The Stories behind Tom Jobim’s songs are revealed in newly released book


Wagner Homem and Musician Luiz Roberto Oliveira have recently released a book entitled “Histórias de Canções: Tom Jobim,” (translated to Histories of the song: Tom Jobim). In it they provide interesting and little known facts about the background of several of the classic of the great composer.

One such example is the controversy surrounding the classic, “One Note Samba.” Upon it’s release journalist Paul Francis accused Jobim of plagiarizing Cole Porter’s, “Night and Day.” In response, Jobim released a statement indicating that though he may have been influenced by the song, there were key differences in the composition of the song and that his song was indeed an original piece of work. Evidently, he was never charged.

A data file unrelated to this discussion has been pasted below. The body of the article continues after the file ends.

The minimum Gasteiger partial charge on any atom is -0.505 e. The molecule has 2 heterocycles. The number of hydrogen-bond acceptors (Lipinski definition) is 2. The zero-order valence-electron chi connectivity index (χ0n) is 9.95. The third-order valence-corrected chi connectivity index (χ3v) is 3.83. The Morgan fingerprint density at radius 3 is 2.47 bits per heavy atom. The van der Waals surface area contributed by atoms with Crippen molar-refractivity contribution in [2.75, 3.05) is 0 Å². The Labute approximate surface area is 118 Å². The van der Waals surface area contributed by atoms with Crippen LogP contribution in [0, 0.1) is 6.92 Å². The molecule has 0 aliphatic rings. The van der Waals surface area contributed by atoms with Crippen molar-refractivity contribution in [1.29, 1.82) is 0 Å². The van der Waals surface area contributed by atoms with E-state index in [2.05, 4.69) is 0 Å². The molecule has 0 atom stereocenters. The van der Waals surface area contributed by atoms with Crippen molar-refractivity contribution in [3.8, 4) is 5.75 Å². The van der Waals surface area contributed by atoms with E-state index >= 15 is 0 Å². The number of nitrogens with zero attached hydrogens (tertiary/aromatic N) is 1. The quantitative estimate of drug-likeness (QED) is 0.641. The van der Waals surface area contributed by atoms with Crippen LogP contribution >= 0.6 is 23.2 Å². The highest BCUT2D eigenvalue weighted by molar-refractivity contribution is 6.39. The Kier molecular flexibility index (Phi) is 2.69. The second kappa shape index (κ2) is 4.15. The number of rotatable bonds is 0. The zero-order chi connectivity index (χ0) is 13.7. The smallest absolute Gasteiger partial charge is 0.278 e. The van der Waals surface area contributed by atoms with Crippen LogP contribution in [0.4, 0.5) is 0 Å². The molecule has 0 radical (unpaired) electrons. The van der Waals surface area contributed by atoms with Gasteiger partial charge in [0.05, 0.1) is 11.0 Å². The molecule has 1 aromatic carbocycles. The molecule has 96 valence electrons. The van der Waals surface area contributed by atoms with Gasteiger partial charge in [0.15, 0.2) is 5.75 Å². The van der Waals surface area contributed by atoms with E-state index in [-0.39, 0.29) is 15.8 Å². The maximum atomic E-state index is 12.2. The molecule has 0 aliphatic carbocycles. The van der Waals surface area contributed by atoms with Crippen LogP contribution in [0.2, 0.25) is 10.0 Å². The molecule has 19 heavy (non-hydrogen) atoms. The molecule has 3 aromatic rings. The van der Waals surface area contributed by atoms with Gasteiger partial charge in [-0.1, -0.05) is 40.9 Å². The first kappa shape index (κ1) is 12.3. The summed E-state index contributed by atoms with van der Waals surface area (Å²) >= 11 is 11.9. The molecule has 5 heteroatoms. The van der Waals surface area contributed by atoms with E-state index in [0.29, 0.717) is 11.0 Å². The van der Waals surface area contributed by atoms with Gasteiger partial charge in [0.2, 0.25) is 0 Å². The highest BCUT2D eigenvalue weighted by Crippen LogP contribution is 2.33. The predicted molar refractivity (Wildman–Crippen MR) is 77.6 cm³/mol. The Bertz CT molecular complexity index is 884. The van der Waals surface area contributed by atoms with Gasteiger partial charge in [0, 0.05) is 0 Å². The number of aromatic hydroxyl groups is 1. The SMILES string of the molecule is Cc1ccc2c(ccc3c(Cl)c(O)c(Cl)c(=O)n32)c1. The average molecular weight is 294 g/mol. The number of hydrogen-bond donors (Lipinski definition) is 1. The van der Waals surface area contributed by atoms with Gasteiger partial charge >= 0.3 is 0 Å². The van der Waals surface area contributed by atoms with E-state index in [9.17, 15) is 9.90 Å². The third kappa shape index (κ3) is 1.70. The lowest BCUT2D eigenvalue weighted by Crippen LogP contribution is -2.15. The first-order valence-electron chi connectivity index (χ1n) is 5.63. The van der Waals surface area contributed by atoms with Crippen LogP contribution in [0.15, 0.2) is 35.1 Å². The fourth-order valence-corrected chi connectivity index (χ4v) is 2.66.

Antonio Carlos Jobim+ bossa nova

Antonio Carlos Jobim

Through the book we learn that this was not to be the only controversy that the musician would be involved in, as he was also accused of “selling out” to capitalistic interests. This was due to his decision to sell the rights of “Waters Of March” (Aguas De Marco) to Coca Cola for a commercial.  Accused of bartering a “national asset,” Jobim responded firmly by  stating that if he were interested solely in money he would have sold the rights of all his records to the large number of cigarette factories that sent him offers.

These are just a few of the many stories that are in the book which is 320 pages and costs R$ 35.00 in stores now.